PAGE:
Speaking with his fists clenched, his finger pointing and his face flushed, Democratic presidential candidate Sen. Bernie Sanders expounded his progressive platforms — including raising the federal minimum wage and making public colleges tuition-free — at a UC Berkeley press conference Friday afternoon.
The press conference, held at the campus’s Center for Labor Research and Education, came just days before the California primary elections, which will take place June 7. Sanders largely focused on economic issues — a consistent theme throughout his campaign — while also taking time to address climate change, healthcare and social security.
“We (can) pay for every proposal that we have brought forth — rebuilding our infrastructure, making public universities tuition-free and expanding and extending social security,” Sanders said at the press conference. “We are going to transform America, and we are going to address the real issues facing working families.”
Sanders began his statements with a vehement condemnation of the federal minimum wage of just over $7 per hour, calling it a “starving wage.” He then moved into a discussion of the overarching economic trend of the past three decades, which he said has seen the rich become richer as the working class struggles to make ends meet.
“My Republican colleagues are always very concerned about the redistribution of wealth,” Sanders said at the conference. “But the truth is that there has already been a redistribution of wealth, just in the wrong direction — from middle-class Americans to the top one percent.”
Sanders also advocated for tuition-free college and universal healthcare at the event, arguing that many other industrialized countries, such as Germany and Sweden, have similar systems in place already. He repeatedly emphasized the point that “these are not radical policies” — an idea he supported with his belief that a majority of Americans support his progressive reforms — and said he would pay for his tuition plan specifically by taxing Wall Street speculation.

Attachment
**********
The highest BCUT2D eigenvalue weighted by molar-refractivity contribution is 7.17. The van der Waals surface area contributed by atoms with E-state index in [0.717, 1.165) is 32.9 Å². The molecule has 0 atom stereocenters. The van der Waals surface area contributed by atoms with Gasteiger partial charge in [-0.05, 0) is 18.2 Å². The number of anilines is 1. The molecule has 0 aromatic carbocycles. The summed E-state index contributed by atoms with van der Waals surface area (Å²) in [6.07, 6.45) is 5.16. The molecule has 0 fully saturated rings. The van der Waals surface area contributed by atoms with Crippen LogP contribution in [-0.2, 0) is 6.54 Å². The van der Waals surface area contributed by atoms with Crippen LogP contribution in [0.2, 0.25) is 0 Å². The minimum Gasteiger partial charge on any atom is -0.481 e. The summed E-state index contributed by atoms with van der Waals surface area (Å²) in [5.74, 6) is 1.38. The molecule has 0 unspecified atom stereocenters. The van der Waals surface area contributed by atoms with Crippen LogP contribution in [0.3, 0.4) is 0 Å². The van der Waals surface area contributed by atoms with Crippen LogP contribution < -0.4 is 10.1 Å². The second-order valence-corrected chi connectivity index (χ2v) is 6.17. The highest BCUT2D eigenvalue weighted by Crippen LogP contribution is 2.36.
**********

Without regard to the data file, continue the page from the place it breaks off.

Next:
Courtney Brousseau, a former Cal Berkeley Democrats board member, said he cast his first ever vote for Hillary Clinton, Sanders’ primary opponent. Brousseau added that Clinton’s wealth of experience, broader range of platforms and more realistic policy stances help explain her lead over Sanders in the Democratic race.
“Ideally, we would have some of the things that Sanders is proposing,” Brousseau said. “But I don’t see them actually happening or even coming close to happening in the current political climate.”
Sanders was introduced by Robert Reich, a UC Berkeley professor of public policy and a former U.S. secretary of labor who endorsed the Democratic presidential hopeful in February.
“The senator’s policies are necessary to deal with the widening gap between typical workers and those at the top,” Reich said at the press conference. “There’s a new class of people today called the ‘working poor’ — that should be an oxymoron. Senator Sanders has the vision to help those people get out of poverty.”
According to Reich, economists generally cite globalization and technological advancement as the two primary factors responsible for the increasing wealth inequality in America. Reich added, however, that a “third factor” — the growing influence of the super-rich in the nation’s politics — plays an undeniable role in creating policies that disproportionately benefit the highest earners.
Sanders concluded his remarks by affirming his commitment to continue running for president, as well as his desire to introduce publicly funded elections in order to shift congressional attention to ordinary Americans.
“I’m going to do every damn thing that I can to make sure that Congress starts representing the interests of working families rather than wealthy campaign contributors,” Sanders said.